nding of the team’s debate surrounding international trade, the concept summary results of the assessment and the findings from the evaluation of the effect of government policy on economic behavior. Finally, this paper will briefly describe the World Trade Organization (WTO), one trade topic indentified by the WTO, and what the team learned researching the WTO.
The Theory of Comparative Advantage. If two countries X and Y trade in two goods G and H, both can benefit by specialising in the good in which they have comparative advantage and then trading them. This has been proved valid even when country X has an absolute advantage in both goods due to the complexities of intra-country distribution of resources (Bumbu, 2008).
Distribution of Gains and Losses from Trade. If goods G and H use two inputs, K and L (capital/ labour), at given prices, production of goods will probably utilize inputs in different ratios. If G uses a higher ratio of K to L than H, production of that good becomes K-intensive, relative to H. Here, if G is K-intensive, it will mean that H is L-intensive. If country X’s inputs of production have a higher ratio of K to L than country Y, then X is K-abundant and Y is L-abundant, relatively (ibid).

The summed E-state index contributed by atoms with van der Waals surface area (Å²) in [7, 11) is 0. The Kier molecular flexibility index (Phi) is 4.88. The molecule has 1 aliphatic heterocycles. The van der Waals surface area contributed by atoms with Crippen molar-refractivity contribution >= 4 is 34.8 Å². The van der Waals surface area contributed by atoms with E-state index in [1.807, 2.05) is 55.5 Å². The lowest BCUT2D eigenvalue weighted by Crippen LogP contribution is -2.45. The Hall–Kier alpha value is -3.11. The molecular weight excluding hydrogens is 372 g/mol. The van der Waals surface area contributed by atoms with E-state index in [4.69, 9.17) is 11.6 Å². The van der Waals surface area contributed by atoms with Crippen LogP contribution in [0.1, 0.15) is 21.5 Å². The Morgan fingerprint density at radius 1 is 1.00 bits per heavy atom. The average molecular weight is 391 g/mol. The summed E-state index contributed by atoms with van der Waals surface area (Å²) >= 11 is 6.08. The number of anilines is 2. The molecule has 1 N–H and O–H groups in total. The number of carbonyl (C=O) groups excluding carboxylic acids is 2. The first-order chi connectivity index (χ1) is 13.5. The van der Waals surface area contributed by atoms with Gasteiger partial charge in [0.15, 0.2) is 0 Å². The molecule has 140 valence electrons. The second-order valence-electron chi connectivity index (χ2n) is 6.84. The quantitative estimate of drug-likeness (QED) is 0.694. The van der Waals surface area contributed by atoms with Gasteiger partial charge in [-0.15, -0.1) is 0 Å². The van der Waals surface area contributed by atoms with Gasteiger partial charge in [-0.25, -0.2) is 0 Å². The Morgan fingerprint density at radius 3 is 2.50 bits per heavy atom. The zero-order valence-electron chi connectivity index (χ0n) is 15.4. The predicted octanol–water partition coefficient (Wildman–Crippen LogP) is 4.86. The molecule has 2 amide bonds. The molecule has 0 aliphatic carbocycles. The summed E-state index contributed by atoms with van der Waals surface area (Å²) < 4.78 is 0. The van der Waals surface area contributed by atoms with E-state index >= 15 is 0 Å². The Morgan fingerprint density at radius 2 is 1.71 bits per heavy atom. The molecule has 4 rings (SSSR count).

A country will tend to export products which are intensive in factors that country has in abundance. A labour-abundant country (say country Y), will tend to export labour- intensive products. Also, country X’s capital intensive exports will rise. As it does so, the relative price of the abundant factor in that country will rise. The L-abundant country will see labour prices rising, i.e. wages will rise. Purchasing power of owners of labour will rise; purchasing power of owners of capital will fall (ibid).
Cesar: The simulation detailed the complex and often confusing economic theories of comparative and absolute advantage; open and closed economies; opportunity cost; regulatory trade restrictions, quotas and tariffs like anti-dumping